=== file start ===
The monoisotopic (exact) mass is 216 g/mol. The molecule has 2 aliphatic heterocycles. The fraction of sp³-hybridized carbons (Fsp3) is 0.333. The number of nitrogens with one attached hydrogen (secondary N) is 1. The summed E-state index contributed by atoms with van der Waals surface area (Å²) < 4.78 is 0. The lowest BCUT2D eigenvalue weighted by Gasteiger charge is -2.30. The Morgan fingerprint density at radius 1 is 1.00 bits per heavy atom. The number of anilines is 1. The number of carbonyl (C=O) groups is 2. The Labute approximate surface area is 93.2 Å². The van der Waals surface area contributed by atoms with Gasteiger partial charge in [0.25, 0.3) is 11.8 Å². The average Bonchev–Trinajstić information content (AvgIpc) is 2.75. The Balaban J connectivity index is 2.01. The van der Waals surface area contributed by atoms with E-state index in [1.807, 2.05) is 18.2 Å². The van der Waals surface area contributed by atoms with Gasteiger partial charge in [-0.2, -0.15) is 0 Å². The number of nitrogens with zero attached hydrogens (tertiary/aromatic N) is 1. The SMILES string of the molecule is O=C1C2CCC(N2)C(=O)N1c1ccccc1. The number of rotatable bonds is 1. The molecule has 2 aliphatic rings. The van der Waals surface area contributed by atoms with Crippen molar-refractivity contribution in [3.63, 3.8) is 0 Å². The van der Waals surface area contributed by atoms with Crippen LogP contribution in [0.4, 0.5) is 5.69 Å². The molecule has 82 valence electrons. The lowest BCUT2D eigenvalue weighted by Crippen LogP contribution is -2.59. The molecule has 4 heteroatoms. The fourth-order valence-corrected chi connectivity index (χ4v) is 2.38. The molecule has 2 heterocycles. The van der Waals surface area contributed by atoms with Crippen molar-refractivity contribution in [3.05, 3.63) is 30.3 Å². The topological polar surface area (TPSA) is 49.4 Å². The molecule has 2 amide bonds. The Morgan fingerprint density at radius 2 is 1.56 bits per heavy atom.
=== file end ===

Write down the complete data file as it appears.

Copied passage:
The monoisotopic (exact) mass is 216 g/mol. The molecule has 2 aliphatic heterocycles. The fraction of sp³-hybridized carbons (Fsp3) is 0.333. The number of nitrogens with one attached hydrogen (secondary N) is 1. The summed E-state index contributed by atoms with van der Waals surface area (Å²) < 4.78 is 0. The lowest BCUT2D eigenvalue weighted by Gasteiger charge is -2.30. The Morgan fingerprint density at radius 1 is 1.00 bits per heavy atom. The number of anilines is 1. The number of carbonyl (C=O) groups is 2. The Labute approximate surface area is 93.2 Å². The van der Waals surface area contributed by atoms with Gasteiger partial charge in [0.25, 0.3) is 11.8 Å². The average Bonchev–Trinajstić information content (AvgIpc) is 2.75. The Balaban J connectivity index is 2.01. The van der Waals surface area contributed by atoms with E-state index in [1.807, 2.05) is 18.2 Å². The van der Waals surface area contributed by atoms with Gasteiger partial charge in [-0.2, -0.15) is 0 Å². The number of nitrogens with zero attached hydrogens (tertiary/aromatic N) is 1. The SMILES string of the molecule is O=C1C2CCC(N2)C(=O)N1c1ccccc1. The number of rotatable bonds is 1. The molecule has 2 aliphatic rings. The van der Waals surface area contributed by atoms with Crippen molar-refractivity contribution in [3.63, 3.8) is 0 Å². The van der Waals surface area contributed by atoms with Crippen LogP contribution in [0.4, 0.5) is 5.69 Å². The molecule has 82 valence electrons. The lowest BCUT2D eigenvalue weighted by Crippen LogP contribution is -2.59. The molecule has 4 heteroatoms. The fourth-order valence-corrected chi connectivity index (χ4v) is 2.38. The molecule has 2 heterocycles. The van der Waals surface area contributed by atoms with Crippen molar-refractivity contribution in [3.05, 3.63) is 30.3 Å². The topological polar surface area (TPSA) is 49.4 Å². The molecule has 2 amide bonds. The Morgan fingerprint density at radius 2 is 1.56 bits per heavy atom.